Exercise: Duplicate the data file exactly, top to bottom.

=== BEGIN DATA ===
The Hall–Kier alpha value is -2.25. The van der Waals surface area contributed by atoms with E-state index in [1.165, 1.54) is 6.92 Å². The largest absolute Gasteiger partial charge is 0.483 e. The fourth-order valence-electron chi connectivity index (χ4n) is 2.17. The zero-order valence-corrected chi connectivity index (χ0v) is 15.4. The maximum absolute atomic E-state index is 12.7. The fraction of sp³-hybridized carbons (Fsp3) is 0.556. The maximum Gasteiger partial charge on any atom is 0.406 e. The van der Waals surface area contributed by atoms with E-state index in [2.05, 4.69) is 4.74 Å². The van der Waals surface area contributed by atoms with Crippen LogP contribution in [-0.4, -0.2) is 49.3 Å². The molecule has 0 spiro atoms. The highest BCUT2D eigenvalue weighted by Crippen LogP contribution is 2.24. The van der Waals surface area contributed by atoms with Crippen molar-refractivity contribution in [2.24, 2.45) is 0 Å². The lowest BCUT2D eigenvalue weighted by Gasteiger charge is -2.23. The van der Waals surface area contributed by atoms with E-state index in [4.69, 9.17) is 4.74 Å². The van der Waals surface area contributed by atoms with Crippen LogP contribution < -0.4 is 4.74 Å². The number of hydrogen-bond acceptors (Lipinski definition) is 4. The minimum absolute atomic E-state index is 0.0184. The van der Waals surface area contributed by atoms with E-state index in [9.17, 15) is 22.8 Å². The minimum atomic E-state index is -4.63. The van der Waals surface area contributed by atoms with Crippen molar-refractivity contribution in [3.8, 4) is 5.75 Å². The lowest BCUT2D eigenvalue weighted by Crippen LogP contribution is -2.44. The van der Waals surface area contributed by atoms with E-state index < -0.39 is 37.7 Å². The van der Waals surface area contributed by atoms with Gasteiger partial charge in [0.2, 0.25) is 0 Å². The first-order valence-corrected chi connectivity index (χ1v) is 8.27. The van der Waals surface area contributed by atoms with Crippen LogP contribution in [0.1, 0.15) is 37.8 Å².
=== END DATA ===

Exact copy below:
The Hall–Kier alpha value is -2.25. The van der Waals surface area contributed by atoms with E-state index in [1.165, 1.54) is 6.92 Å². The largest absolute Gasteiger partial charge is 0.483 e. The fourth-order valence-electron chi connectivity index (χ4n) is 2.17. The zero-order valence-corrected chi connectivity index (χ0v) is 15.4. The maximum absolute atomic E-state index is 12.7. The fraction of sp³-hybridized carbons (Fsp3) is 0.556. The maximum Gasteiger partial charge on any atom is 0.406 e. The van der Waals surface area contributed by atoms with E-state index in [2.05, 4.69) is 4.74 Å². The van der Waals surface area contributed by atoms with Crippen LogP contribution in [-0.4, -0.2) is 49.3 Å². The molecule has 0 spiro atoms. The highest BCUT2D eigenvalue weighted by Crippen LogP contribution is 2.24. The van der Waals surface area contributed by atoms with Crippen molar-refractivity contribution in [2.24, 2.45) is 0 Å². The lowest BCUT2D eigenvalue weighted by Gasteiger charge is -2.23. The van der Waals surface area contributed by atoms with E-state index in [4.69, 9.17) is 4.74 Å². The van der Waals surface area contributed by atoms with Crippen LogP contribution < -0.4 is 4.74 Å². The number of hydrogen-bond acceptors (Lipinski definition) is 4. The minimum absolute atomic E-state index is 0.0184. The van der Waals surface area contributed by atoms with E-state index in [9.17, 15) is 22.8 Å². The minimum atomic E-state index is -4.63. The van der Waals surface area contributed by atoms with Crippen molar-refractivity contribution in [3.8, 4) is 5.75 Å². The lowest BCUT2D eigenvalue weighted by Crippen LogP contribution is -2.44. The van der Waals surface area contributed by atoms with E-state index < -0.39 is 37.7 Å². The van der Waals surface area contributed by atoms with Gasteiger partial charge in [0.2, 0.25) is 0 Å². The first-order valence-corrected chi connectivity index (χ1v) is 8.27. The van der Waals surface area contributed by atoms with Crippen LogP contribution in [0.1, 0.15) is 37.8 Å².